Producing a single 2-meter-wide “mother roll” of toilet paper at Essity’s German factory in Mainz-Kostheim, where the Main River meets the Rhine, uses 700 kilowatt-hours of natural gas – enough to heat a family home for several weeks. during winter.
With rising energy costs and growing fears of power shortages, Essity has had to raise prices and switch to other fuel sources.
German energy crisis put the toilet paper manufacturer under severe pressure. Some have already gone out of business or cut production, and economists fear a wider impact on industry and growth.
“From what we’ve heard, this crisis is likely to be more severe for the manufacturing industry than Covid was,” said Carsten Rolle, head of energy and climate policy at trade association BDI.
The war in Ukraine led Russia to shut down Nord Stream 1, a gas pipeline that runs under the Baltic Sea into the country and is one of Europe’s main sources of gas. Since the beginning of the invasion, prices have risen sharply and inflation in the Eurozone has reached record levels. There are many concerns about the rationing system, especially if this winter is cold.
“The lifeline of industry is energy, and if energy costs are not sustainable, companies and people can no longer afford it,” said Henrik Follmann, CEO of Follmann Chemie, his family’s chemical company that supplies paper makers.
“IN [the current] price level, it will mean automatic deindustrialization for Germany” he said, adding that his company’s main plant in Minden had already stopped producing on weekends after 40 years because it was no longer economically viable.
A survey by the German Chamber of Industry and Commerce, DIHK, found in July that 16 percent of the 3,500 companies surveyed were cutting production or suspending operations.
Reinhold von Eben-Worlée, president of Die Familienunternehmer, an association representing German family businesses, said: “It affects companies of all sizes from the smallest bakery on the street corner to the largest companies such as BASF.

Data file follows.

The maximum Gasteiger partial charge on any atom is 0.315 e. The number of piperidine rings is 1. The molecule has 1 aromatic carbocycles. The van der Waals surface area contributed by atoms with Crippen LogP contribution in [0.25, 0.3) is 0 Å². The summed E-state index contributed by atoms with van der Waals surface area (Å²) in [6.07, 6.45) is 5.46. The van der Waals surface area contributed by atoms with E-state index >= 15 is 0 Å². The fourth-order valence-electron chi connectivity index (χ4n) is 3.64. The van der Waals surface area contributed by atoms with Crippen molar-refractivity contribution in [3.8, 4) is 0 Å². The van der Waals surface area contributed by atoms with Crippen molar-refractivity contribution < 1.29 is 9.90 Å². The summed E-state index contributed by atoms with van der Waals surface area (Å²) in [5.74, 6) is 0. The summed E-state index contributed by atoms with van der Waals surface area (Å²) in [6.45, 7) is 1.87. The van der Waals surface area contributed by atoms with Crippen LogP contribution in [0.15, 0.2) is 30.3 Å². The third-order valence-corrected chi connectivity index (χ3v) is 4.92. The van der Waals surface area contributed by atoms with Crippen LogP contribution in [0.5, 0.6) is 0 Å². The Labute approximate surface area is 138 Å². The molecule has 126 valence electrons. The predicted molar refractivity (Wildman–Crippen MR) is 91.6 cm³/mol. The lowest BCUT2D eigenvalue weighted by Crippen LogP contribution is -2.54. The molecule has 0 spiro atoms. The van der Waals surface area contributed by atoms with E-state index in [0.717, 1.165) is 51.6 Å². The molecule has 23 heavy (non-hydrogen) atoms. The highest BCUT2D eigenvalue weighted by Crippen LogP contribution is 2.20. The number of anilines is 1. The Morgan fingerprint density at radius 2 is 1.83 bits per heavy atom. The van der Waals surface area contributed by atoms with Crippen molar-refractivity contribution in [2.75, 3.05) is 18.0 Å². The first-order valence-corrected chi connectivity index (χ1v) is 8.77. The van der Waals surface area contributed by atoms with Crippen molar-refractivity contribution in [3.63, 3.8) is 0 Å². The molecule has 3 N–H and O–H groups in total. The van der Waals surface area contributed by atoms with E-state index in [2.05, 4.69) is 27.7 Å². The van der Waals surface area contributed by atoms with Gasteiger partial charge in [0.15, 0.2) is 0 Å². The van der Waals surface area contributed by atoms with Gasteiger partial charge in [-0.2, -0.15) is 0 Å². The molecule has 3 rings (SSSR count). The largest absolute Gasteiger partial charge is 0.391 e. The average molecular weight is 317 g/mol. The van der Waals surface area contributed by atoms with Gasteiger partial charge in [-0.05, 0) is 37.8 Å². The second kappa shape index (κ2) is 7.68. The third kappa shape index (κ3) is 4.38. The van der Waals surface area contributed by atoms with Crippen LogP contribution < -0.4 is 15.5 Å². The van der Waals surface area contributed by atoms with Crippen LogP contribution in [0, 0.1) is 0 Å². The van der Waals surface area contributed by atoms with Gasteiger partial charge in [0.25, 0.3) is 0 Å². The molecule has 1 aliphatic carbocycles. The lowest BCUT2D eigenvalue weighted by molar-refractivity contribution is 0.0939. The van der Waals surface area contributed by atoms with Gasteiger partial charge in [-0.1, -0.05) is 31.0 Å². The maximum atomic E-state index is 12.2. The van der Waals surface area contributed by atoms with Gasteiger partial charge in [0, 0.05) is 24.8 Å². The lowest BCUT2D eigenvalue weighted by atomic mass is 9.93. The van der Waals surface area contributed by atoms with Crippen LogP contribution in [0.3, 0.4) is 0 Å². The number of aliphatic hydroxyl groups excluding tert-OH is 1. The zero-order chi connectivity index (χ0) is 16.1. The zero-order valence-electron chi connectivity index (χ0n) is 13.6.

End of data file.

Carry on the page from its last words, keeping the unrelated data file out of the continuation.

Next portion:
The impact of the energy crisis on the industry has added to fears that what was once the eurozone’s economic powerhouse will soon enter recession. Economists have cut down their forecasts for Europe’s largest economy; Deutsche Bank now predicts it will fall by 3.5 percent next year.
Earlier this month, Chancellor Olaf Scholz announced a €65 billion relief package funded by a windfall tax on electricity producers to help soften the blow. The package includes one-off payments to help households with their energy bills, as well as an extension of the €5 billion aid package for energy-intensive companies first introduced in July. In August, Scholz also announced a reduction in value-added tax on gas sales from 19 percent to 7 percent.
But those in the paper industry say that even with support, the mills will struggle.
One of Germany’s best-known toilet paper brands, Düsseldorf-based Hakle, has already filed for insolvency, blaming soaring energy prices, high pulp prices, transport costs and the strength of the dollar.
By the time Hakle negotiated a new price with its retail partners to absorb its higher overhead costs, prices had risen again. “It pushed us too hard and we were losing too much money,” said Volker Jung, Hakle’s chief executive. “I don’t think the wave of insolvencies can be stopped unless we have [energy price] cap.”
Energy costs have risen to the point where Essity believed it had no choice but to increase the cost of products such as Lotus toilet paper, Libero nappies and Bodyform sanitary napkins by up to 18 per cent.
Essity has already secured cheaper prices for 70 percent of natural gas and electricity, its CEO Magnus Groth said. Essity is also reassessing its dependence on natural gas and has received permission to adapt its plants to alternative fuels.
In Mainz-Kostheim, the pulp is squeezed and rolled, then placed in a giant heating cylinder absorbing natural gas and then stretched. By early next year, the bottle, known as a Yankee dryer — reportedly after a Dutchman named Yonke who helped design it — could run on liquefied natural gas, which can be imported from the US and Qatar.
An unloading station and a new pipeline that can accommodate both LNG and hydrogen, which has a volume three times that of natural gas, have already been laid and will supply the site’s paper machine and power plant. Hydrogen for the factory will come from a plant in Mainz, powered by wind turbines.
Despite the transition to alternative energy sources, the industry still worries that rationing could force companies to choose which production lines are critical to the system. Gregor Geiger, a spokesman for Die Papierindustrie, said: “It may not be necessary to make chocolate chip wrappers, but it will be necessary to make toilet paper.”